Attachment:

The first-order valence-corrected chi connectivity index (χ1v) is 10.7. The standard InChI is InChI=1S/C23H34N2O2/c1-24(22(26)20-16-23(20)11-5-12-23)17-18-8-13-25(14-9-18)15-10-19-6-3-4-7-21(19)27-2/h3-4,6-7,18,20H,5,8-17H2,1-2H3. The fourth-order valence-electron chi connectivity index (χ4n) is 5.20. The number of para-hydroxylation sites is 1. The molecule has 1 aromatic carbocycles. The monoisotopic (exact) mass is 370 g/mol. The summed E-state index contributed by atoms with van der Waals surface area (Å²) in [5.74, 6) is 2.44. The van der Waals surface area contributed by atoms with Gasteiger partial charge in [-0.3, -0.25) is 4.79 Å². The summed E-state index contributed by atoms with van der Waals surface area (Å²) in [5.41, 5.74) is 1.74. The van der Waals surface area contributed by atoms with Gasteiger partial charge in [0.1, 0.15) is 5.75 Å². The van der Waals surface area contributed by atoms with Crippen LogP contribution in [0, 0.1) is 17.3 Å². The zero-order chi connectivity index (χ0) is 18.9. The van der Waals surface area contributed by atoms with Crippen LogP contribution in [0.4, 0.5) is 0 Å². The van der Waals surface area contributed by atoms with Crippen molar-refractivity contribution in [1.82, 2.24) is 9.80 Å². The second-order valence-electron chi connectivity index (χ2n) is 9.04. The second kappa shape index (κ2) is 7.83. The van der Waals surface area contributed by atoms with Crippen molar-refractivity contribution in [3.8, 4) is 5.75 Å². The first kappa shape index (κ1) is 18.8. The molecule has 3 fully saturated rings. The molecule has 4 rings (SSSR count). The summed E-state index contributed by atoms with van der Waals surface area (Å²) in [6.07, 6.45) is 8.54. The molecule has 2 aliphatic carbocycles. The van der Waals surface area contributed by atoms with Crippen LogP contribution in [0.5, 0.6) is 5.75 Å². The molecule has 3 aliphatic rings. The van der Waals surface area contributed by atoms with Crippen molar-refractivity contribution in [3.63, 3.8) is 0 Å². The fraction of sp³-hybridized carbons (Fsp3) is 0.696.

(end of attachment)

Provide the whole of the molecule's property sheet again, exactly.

The first-order valence-corrected chi connectivity index (χ1v) is 10.7. The standard InChI is InChI=1S/C23H34N2O2/c1-24(22(26)20-16-23(20)11-5-12-23)17-18-8-13-25(14-9-18)15-10-19-6-3-4-7-21(19)27-2/h3-4,6-7,18,20H,5,8-17H2,1-2H3. The fourth-order valence-electron chi connectivity index (χ4n) is 5.20. The number of para-hydroxylation sites is 1. The molecule has 1 aromatic carbocycles. The monoisotopic (exact) mass is 370 g/mol. The summed E-state index contributed by atoms with van der Waals surface area (Å²) in [5.74, 6) is 2.44. The van der Waals surface area contributed by atoms with Gasteiger partial charge in [-0.3, -0.25) is 4.79 Å². The summed E-state index contributed by atoms with van der Waals surface area (Å²) in [5.41, 5.74) is 1.74. The van der Waals surface area contributed by atoms with Gasteiger partial charge in [0.1, 0.15) is 5.75 Å². The van der Waals surface area contributed by atoms with Crippen LogP contribution in [0, 0.1) is 17.3 Å². The zero-order chi connectivity index (χ0) is 18.9. The van der Waals surface area contributed by atoms with Crippen LogP contribution in [0.4, 0.5) is 0 Å². The van der Waals surface area contributed by atoms with Crippen molar-refractivity contribution in [1.82, 2.24) is 9.80 Å². The second-order valence-electron chi connectivity index (χ2n) is 9.04. The second kappa shape index (κ2) is 7.83. The van der Waals surface area contributed by atoms with Crippen molar-refractivity contribution in [3.8, 4) is 5.75 Å². The first kappa shape index (κ1) is 18.8. The molecule has 3 fully saturated rings. The molecule has 4 rings (SSSR count). The summed E-state index contributed by atoms with van der Waals surface area (Å²) in [6.07, 6.45) is 8.54. The molecule has 2 aliphatic carbocycles. The van der Waals surface area contributed by atoms with Crippen LogP contribution in [0.5, 0.6) is 5.75 Å². The molecule has 3 aliphatic rings. The van der Waals surface area contributed by atoms with Crippen molar-refractivity contribution in [3.63, 3.8) is 0 Å². The fraction of sp³-hybridized carbons (Fsp3) is 0.696.